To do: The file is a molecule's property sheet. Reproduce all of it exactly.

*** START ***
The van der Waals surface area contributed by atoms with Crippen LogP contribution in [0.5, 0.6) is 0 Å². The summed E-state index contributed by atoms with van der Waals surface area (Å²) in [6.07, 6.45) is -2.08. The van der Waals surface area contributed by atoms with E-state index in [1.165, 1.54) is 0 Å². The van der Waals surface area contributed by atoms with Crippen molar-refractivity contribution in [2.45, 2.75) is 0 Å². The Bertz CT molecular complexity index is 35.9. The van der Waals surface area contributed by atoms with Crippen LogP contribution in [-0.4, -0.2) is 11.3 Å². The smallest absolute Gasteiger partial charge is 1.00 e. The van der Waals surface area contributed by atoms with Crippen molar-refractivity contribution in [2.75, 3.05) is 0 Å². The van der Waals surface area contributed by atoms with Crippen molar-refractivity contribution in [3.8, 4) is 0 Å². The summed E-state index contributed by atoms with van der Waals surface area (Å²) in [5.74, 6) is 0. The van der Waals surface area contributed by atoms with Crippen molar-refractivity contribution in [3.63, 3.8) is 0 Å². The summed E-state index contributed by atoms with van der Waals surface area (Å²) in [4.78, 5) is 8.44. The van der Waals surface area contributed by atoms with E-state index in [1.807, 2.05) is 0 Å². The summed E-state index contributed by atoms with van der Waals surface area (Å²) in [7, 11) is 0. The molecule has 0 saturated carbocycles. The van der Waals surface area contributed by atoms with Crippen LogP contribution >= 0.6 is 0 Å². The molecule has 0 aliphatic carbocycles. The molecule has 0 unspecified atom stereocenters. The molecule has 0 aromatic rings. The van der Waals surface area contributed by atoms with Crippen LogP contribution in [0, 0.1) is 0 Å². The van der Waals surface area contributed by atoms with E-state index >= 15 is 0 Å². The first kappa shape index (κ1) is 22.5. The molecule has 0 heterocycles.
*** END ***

The van der Waals surface area contributed by atoms with Crippen LogP contribution in [0.5, 0.6) is 0 Å². The summed E-state index contributed by atoms with van der Waals surface area (Å²) in [6.07, 6.45) is -2.08. The van der Waals surface area contributed by atoms with E-state index in [1.165, 1.54) is 0 Å². The van der Waals surface area contributed by atoms with Crippen molar-refractivity contribution in [2.45, 2.75) is 0 Å². The Bertz CT molecular complexity index is 35.9. The van der Waals surface area contributed by atoms with Crippen LogP contribution in [-0.4, -0.2) is 11.3 Å². The smallest absolute Gasteiger partial charge is 1.00 e. The van der Waals surface area contributed by atoms with Crippen molar-refractivity contribution in [2.75, 3.05) is 0 Å². The van der Waals surface area contributed by atoms with Crippen molar-refractivity contribution in [3.8, 4) is 0 Å². The summed E-state index contributed by atoms with van der Waals surface area (Å²) in [5.74, 6) is 0. The van der Waals surface area contributed by atoms with Crippen molar-refractivity contribution in [3.63, 3.8) is 0 Å². The summed E-state index contributed by atoms with van der Waals surface area (Å²) in [4.78, 5) is 8.44. The van der Waals surface area contributed by atoms with E-state index in [1.807, 2.05) is 0 Å². The summed E-state index contributed by atoms with van der Waals surface area (Å²) in [7, 11) is 0. The molecule has 0 saturated carbocycles. The van der Waals surface area contributed by atoms with Crippen LogP contribution >= 0.6 is 0 Å². The molecule has 0 aliphatic carbocycles. The molecule has 0 unspecified atom stereocenters. The molecule has 0 aromatic rings. The van der Waals surface area contributed by atoms with Crippen LogP contribution in [0, 0.1) is 0 Å². The van der Waals surface area contributed by atoms with E-state index >= 15 is 0 Å². The first kappa shape index (κ1) is 22.5. The molecule has 0 heterocycles.